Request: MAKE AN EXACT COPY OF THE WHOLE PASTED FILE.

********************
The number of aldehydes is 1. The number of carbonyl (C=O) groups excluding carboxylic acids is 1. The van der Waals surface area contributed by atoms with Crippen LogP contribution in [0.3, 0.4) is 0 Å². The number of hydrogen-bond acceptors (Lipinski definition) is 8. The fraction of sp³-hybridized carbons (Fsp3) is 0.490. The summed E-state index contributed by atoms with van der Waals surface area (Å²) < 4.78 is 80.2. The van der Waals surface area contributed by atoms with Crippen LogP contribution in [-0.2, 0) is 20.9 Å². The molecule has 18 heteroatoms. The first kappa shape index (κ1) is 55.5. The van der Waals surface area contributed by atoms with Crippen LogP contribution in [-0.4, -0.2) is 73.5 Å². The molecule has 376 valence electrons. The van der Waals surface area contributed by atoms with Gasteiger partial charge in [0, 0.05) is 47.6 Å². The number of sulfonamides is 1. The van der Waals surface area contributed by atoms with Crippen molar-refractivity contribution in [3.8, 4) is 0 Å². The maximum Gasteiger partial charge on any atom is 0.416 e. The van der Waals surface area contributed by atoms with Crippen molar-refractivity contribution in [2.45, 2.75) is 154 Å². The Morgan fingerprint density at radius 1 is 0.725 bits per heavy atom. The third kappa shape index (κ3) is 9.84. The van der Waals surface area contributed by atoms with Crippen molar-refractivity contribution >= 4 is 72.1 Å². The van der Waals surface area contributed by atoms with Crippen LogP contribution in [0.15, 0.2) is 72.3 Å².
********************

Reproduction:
The number of aldehydes is 1. The number of carbonyl (C=O) groups excluding carboxylic acids is 1. The van der Waals surface area contributed by atoms with Crippen LogP contribution in [0.3, 0.4) is 0 Å². The number of hydrogen-bond acceptors (Lipinski definition) is 8. The fraction of sp³-hybridized carbons (Fsp3) is 0.490. The summed E-state index contributed by atoms with van der Waals surface area (Å²) < 4.78 is 80.2. The van der Waals surface area contributed by atoms with Crippen LogP contribution in [-0.2, 0) is 20.9 Å². The molecule has 18 heteroatoms. The first kappa shape index (κ1) is 55.5. The van der Waals surface area contributed by atoms with Crippen LogP contribution in [-0.4, -0.2) is 73.5 Å². The molecule has 376 valence electrons. The van der Waals surface area contributed by atoms with Gasteiger partial charge in [0, 0.05) is 47.6 Å². The number of sulfonamides is 1. The van der Waals surface area contributed by atoms with Crippen molar-refractivity contribution in [3.8, 4) is 0 Å². The maximum Gasteiger partial charge on any atom is 0.416 e. The van der Waals surface area contributed by atoms with Crippen molar-refractivity contribution in [2.45, 2.75) is 154 Å². The Morgan fingerprint density at radius 1 is 0.725 bits per heavy atom. The third kappa shape index (κ3) is 9.84. The van der Waals surface area contributed by atoms with Crippen molar-refractivity contribution >= 4 is 72.1 Å². The van der Waals surface area contributed by atoms with Crippen LogP contribution in [0.15, 0.2) is 72.3 Å².